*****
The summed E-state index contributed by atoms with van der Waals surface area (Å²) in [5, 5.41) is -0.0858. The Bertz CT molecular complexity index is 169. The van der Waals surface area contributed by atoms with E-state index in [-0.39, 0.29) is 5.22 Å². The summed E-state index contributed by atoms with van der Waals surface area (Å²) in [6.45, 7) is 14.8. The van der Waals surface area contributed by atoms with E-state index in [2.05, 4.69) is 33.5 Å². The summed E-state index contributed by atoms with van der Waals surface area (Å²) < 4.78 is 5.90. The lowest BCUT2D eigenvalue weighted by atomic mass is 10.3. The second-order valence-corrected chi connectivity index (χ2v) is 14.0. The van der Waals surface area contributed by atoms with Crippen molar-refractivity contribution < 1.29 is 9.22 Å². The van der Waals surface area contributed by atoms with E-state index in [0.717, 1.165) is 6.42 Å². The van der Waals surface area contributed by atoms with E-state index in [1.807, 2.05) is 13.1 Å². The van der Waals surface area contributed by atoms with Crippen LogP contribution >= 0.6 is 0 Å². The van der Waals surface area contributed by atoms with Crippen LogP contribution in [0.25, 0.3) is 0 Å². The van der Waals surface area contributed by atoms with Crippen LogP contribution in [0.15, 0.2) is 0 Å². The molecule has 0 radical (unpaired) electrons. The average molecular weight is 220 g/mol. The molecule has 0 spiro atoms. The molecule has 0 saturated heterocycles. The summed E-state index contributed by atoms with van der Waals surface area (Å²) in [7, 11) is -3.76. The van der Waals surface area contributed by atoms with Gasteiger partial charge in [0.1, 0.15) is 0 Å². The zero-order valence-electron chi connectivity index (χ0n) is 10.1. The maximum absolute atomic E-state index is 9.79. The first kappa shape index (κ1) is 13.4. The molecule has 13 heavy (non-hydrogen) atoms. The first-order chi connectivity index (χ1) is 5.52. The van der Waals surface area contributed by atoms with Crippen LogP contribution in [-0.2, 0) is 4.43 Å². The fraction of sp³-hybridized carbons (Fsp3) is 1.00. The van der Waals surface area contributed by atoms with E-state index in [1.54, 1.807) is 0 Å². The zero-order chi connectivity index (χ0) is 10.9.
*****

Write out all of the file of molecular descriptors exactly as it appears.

The summed E-state index contributed by atoms with van der Waals surface area (Å²) in [5, 5.41) is -0.0858. The Bertz CT molecular complexity index is 169. The van der Waals surface area contributed by atoms with E-state index in [-0.39, 0.29) is 5.22 Å². The summed E-state index contributed by atoms with van der Waals surface area (Å²) in [6.45, 7) is 14.8. The van der Waals surface area contributed by atoms with E-state index in [2.05, 4.69) is 33.5 Å². The summed E-state index contributed by atoms with van der Waals surface area (Å²) < 4.78 is 5.90. The lowest BCUT2D eigenvalue weighted by atomic mass is 10.3. The second-order valence-corrected chi connectivity index (χ2v) is 14.0. The van der Waals surface area contributed by atoms with Crippen molar-refractivity contribution < 1.29 is 9.22 Å². The van der Waals surface area contributed by atoms with E-state index in [0.717, 1.165) is 6.42 Å². The van der Waals surface area contributed by atoms with E-state index in [1.807, 2.05) is 13.1 Å². The van der Waals surface area contributed by atoms with Crippen LogP contribution >= 0.6 is 0 Å². The van der Waals surface area contributed by atoms with Crippen LogP contribution in [0.25, 0.3) is 0 Å². The van der Waals surface area contributed by atoms with Crippen LogP contribution in [0.15, 0.2) is 0 Å². The molecule has 0 radical (unpaired) electrons. The average molecular weight is 220 g/mol. The molecule has 0 spiro atoms. The molecule has 0 saturated heterocycles. The summed E-state index contributed by atoms with van der Waals surface area (Å²) in [7, 11) is -3.76. The van der Waals surface area contributed by atoms with Gasteiger partial charge in [0.1, 0.15) is 0 Å². The zero-order valence-electron chi connectivity index (χ0n) is 10.1. The maximum absolute atomic E-state index is 9.79. The first kappa shape index (κ1) is 13.4. The molecule has 13 heavy (non-hydrogen) atoms. The first-order chi connectivity index (χ1) is 5.52. The van der Waals surface area contributed by atoms with Crippen LogP contribution in [-0.2, 0) is 4.43 Å². The fraction of sp³-hybridized carbons (Fsp3) is 1.00. The van der Waals surface area contributed by atoms with E-state index in [1.54, 1.807) is 0 Å². The zero-order chi connectivity index (χ0) is 10.9.